She didn't sound delighted as she told the story of the King's delight.
And then her voice grew ominous.
"But then at his brunch, when he picked up an orange to eat, it became a crystal clear diamond ball, heavy as stone in his hand, and the liquid in his gold goblet froze into a diamond pool, with the goblet itself now glass clear. And the King wondered what and how he would eat."
"But that wonderment left his mind in a flash. Because, as he was thinking this, his daughter, his only daughter, his one truly beloved treasure burst into the room."
"'Father,' she said, 'you look so pale! Whiter than snow! What is wrong?' she asked him. She then ran to embrace him."
"'Stay away from me!' the King shouted desperately."
And I remembered those were the exact words Rosalie had said to me.
"But he had said it too late, or his daughter did not believe him or did not hear him in the overflowing of concern in her heart, and she clasped him in her embrace."
"And the King screamed, for now holding him was no longer his daughter, no longer the fairest and most beautiful maiden in the kingdom. Nothing held him anymore, for she was turned into a cold, hard, translucent statue."
"The King cried out now in anguish, and begged God to rescind his gift and restore his daughter to him. But God is just and said, 'What you desired, I gave,' and left the King. And the King understood, but too, too late, and looked at the nothing that was his daughter."
She spoke this story so dispassionately, but the tears coming out of my eyes betrayed the emotion she must have felt.
"And then the King cursed God for the gift He gave him, and he brought his hand behind what used to be his daughter's back, and he touched his own cheek. And, to this day, there they still stand in their embrace, father and daughter, forever. Dead. The end."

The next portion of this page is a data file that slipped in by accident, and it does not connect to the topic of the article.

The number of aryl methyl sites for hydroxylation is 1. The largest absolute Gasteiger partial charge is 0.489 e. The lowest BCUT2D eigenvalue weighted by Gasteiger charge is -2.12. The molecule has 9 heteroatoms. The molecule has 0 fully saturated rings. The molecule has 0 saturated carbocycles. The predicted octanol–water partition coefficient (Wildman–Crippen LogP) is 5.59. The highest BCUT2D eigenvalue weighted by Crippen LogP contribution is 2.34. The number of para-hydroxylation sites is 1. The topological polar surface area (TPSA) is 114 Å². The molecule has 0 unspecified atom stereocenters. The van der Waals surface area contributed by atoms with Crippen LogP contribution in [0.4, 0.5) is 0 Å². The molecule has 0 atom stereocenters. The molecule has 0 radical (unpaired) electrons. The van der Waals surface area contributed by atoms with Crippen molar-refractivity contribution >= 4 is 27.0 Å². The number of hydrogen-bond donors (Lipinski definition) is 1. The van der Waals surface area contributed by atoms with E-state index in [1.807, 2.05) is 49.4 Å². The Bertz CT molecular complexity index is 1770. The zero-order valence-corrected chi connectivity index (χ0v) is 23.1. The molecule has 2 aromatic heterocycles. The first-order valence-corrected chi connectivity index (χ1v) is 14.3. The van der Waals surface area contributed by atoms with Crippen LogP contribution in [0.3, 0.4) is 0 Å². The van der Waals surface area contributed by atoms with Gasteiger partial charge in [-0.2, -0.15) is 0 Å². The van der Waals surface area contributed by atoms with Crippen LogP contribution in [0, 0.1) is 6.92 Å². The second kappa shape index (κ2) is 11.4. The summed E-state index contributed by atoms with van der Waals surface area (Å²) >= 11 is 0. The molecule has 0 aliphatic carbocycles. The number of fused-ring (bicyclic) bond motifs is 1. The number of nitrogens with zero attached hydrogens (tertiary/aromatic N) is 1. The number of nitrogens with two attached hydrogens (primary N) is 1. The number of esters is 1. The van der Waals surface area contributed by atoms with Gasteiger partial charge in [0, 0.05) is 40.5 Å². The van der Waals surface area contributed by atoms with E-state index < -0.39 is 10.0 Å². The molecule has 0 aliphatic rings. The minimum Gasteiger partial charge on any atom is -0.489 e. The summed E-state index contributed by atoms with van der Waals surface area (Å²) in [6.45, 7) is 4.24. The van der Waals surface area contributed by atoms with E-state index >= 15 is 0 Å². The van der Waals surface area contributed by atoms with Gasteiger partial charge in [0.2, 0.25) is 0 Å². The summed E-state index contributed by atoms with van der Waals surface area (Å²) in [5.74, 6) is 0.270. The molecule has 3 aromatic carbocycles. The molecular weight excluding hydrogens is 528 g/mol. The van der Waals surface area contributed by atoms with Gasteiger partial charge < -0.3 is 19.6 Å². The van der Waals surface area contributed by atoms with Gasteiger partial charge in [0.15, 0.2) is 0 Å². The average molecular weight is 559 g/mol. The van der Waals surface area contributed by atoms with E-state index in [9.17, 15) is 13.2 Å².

She was silent as I continued to cry not so silent tears. I definitely remember the story didn't end like that, so upsettingly cruel and sad.
But then I felt myself growing calm, strangely calm.
"What's that?" I asked dreamily.
"What's what?" Rosalie purred back.
That's what it was. She was purring. Not purring, because I couldn't hear it or even feel it, but she was, like, I don't know, purring, and I felt it calming me, putting me to sleep.
But I struggled against it. I had to know.
"Was King Midas your father?" I asked, fighting for coherency.
"No," responded Rosalie. Then her answer surprised me: "I am the King Midas in that story." She explained: "Didn't you discern the moral? Everything I touched died."
I thought about it … fuzzily.
"Does it hurt to be around me?" I wondered this from my last dream. If it hurt me for her to take my blood, did it hurt her not to?
Her purring got stronger, and I got sleepier. "That is not your concern," she answered.
It hurt her.
"Does it hurt a lot?" I asked.
Rosalie didn't answer.
It hurt her a lot.
"If you were King Midas, then who was the daughter?"
Rosalie didn't respond.
It couldn't have been me. I remembered what I looked like in the mirror: sallow, not fair … and definitely not beautiful.
"In the story, was I the daugh-…" I began to ask.
"Sleep now," Rosalie purred.
And I did.
A/N: King Solomon asked God for wisdom, not wealth [cf. 1 Kings 3:5-15].